A Tale of Marriage, Medicine and Murder

Are the Southern sayings in PERSONAL BAGGAGE original?


The southern sayings in PERSONAL BAGGAGE are not original. I learned most of them from fellow hospital workers who, when they realized how much I enjoyed them, would quote their favorites for my benefit.

“Bless his/her heart” is the most universally used saying I have ever heard—especially now that people are blessing each other, asking for blessings, and deciding which of us has been blessed. It may be endearing or it can become a critical description, as it does when Maureen uses it against Dr. Lawrence in Chapter 3 of Summer.

Adaptations of sayings such as “one brick short of a load” and “not the sharpest scalpel in the autoclave” are fun to create and funny to hear, but are derogatory descriptions of the beneficiary.
Picking cotton was hard, hot, back-bending labor done by field hands in the early 19th century. The terms “high cotton,” found at the end of Chapter 6 in Summer, and “thin cotton,” found at the end of Chapter 1 in Winter, refer to wealth and come from the Old South where cotton was one of the few cash crops when this country was settled. High cotton--the biggest, fluffiest, whitest tufts of cotton produced by the healthiest, tallest, most-valuable plants--sold for more money. Low cotton” referred to times in which the crops grew poorly and picking it was harder: bad times of poverty and depression. When used in reference to a person, “low cotton” would mean someone of lower class.

Search result for 'cotton' in PERSONAL BAGGAGE

Chapter 4: Chapter Four
"... she asked. “My head feels like it’s full of cotton and my heart’s real weak.” He yawned so wide that Penny could see his molars. “I didn’t sleep last night, as far as that goes. Not at all.” He watched Penny take a bottle of pills from the medicine cart. She shook out two ..."

Chapter 5: Chapter Five
"... described to Maureen the multiple-copy incident reports she had learned to fill out in Jacksonville. “We could use those here! Yes Ma’am, you’re chopping in high cotton up at JMC.” As they crossed the parking lot together, Maureen said, “You can expect a late frost this ..."

Chapter 12: Chapter Twelve
"...“It actually started out as a series of buffalo trails and Indian tribes joined them together,” Johnny said. “My students don’t appreciate the history all around us—our dirt grew the cotton that revolutionized North American agriculture! Every day we’re looking at evidence of the wealth that came to this area from the invention of the cotton gin and the steamboat...don’t you just love getting a history lecture with supper?” ..."

Chapter 14: Chapter Fourteen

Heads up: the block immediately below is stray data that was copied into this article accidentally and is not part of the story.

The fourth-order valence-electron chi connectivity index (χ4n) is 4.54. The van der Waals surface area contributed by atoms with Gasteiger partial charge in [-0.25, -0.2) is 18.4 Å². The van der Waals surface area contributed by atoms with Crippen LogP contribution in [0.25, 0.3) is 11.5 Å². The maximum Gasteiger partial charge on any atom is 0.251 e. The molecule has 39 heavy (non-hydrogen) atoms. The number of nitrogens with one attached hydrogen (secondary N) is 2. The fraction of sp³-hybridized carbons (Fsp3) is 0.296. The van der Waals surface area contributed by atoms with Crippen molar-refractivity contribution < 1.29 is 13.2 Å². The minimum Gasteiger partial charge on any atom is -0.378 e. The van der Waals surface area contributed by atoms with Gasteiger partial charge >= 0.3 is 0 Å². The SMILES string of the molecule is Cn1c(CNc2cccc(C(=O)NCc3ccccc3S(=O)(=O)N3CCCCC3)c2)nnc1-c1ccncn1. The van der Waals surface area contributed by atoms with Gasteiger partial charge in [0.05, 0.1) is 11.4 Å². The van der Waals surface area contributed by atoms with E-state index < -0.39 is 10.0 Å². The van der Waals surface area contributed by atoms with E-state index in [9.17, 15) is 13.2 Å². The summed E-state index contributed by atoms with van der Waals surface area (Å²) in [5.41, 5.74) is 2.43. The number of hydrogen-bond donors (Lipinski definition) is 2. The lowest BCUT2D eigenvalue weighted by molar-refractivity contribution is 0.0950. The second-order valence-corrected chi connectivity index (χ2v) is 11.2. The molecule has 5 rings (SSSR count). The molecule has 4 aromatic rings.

"...Carrying the three pairs of socks David had bought, Penny and her father walked slowly into the department store and she pointed out the display of socks. He rejected nylon socks as too thick, and the cotton ones were too lumpy. Paying no attention to price, he selected a fifteen-dollar silk pair and insisted upon trying them on. The clerk pointed to a dressing room for the handicapped. ..."

Chapter 15: Chapter Fifteen
"... her smile was replaced by tears. ”I’ll numb it.” Laying down the alcohol swab and the cotton ball, Penny turned to the doctor. “We use an ethyl chloride spray to deaden the skin over implanted ports before we insert access needles. I’ll go get it.” “Bring me more pillows and ..."
"... of Maureen’s illness, Penny placed a hand on the over-bed table. The death-dealing disease was murdering Maureen! “Yeah, I’ve picked myself into some thin cotton.” A house wren landed on the window ledge then flitted away, and Penny wished that both she and Maureen could hop on the ..."
"... bird’s back and fly far away from here. Maureen broke the intense silence. “When you pick in thin cotton you don’t get your quota.” Her shoulders slumped forward, leaving her scapulae, like bird bones, outlined beneath the flimsy hospital gown. She’d lost weight! Struck by a wave of ..."

Chapter 21: Chapter Twenty-One
"...cottonlaced her fingertips behind her ears and raked her hair back. “That’s a good question. You know all his research trips to interview people and stuff like that? Well, when he came back from this last trip, instead of taking the kids to meet him like usual, ..."
"...Colonel Philpot approached from the elevator leaning on a crutch. “I been shot in the leg but don’t worry, super glue and cotton balls’ll fix anything. I couldn’t make it back North with the lettuce for Kroger and I lost thousands on that load, but don’t worry, I stopped off in Vegas and won big! They hate to see me comin’ cause I never lose—now I’ve got 185 million!” ..."

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"Margaret McMillion's PERSONAL BAGGAGE is a very entertaining story of professional life within a corrupt medical community, and the toll..."

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